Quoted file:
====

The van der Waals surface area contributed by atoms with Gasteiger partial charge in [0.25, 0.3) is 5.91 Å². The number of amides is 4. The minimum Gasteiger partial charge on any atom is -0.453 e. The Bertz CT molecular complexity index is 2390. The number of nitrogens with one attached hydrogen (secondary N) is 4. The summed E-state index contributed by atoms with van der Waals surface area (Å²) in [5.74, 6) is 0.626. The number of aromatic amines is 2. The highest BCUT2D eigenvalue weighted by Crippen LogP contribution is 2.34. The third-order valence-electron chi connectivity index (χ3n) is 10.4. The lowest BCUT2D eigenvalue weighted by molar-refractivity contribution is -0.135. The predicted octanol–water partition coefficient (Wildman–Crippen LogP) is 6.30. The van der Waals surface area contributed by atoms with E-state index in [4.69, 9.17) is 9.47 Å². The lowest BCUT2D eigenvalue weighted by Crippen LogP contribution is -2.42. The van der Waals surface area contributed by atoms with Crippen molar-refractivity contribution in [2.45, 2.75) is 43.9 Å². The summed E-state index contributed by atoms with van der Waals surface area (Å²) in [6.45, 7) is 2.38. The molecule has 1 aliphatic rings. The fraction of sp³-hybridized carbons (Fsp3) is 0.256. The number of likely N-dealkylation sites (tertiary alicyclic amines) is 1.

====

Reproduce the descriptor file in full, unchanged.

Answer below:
The van der Waals surface area contributed by atoms with Gasteiger partial charge in [0.25, 0.3) is 5.91 Å². The number of amides is 4. The minimum Gasteiger partial charge on any atom is -0.453 e. The Bertz CT molecular complexity index is 2390. The number of nitrogens with one attached hydrogen (secondary N) is 4. The summed E-state index contributed by atoms with van der Waals surface area (Å²) in [5.74, 6) is 0.626. The number of aromatic amines is 2. The highest BCUT2D eigenvalue weighted by Crippen LogP contribution is 2.34. The third-order valence-electron chi connectivity index (χ3n) is 10.4. The lowest BCUT2D eigenvalue weighted by molar-refractivity contribution is -0.135. The predicted octanol–water partition coefficient (Wildman–Crippen LogP) is 6.30. The van der Waals surface area contributed by atoms with E-state index in [4.69, 9.17) is 9.47 Å². The lowest BCUT2D eigenvalue weighted by Crippen LogP contribution is -2.42. The van der Waals surface area contributed by atoms with Crippen molar-refractivity contribution in [2.45, 2.75) is 43.9 Å². The summed E-state index contributed by atoms with van der Waals surface area (Å²) in [6.45, 7) is 2.38. The molecule has 1 aliphatic rings. The fraction of sp³-hybridized carbons (Fsp3) is 0.256. The number of likely N-dealkylation sites (tertiary alicyclic amines) is 1.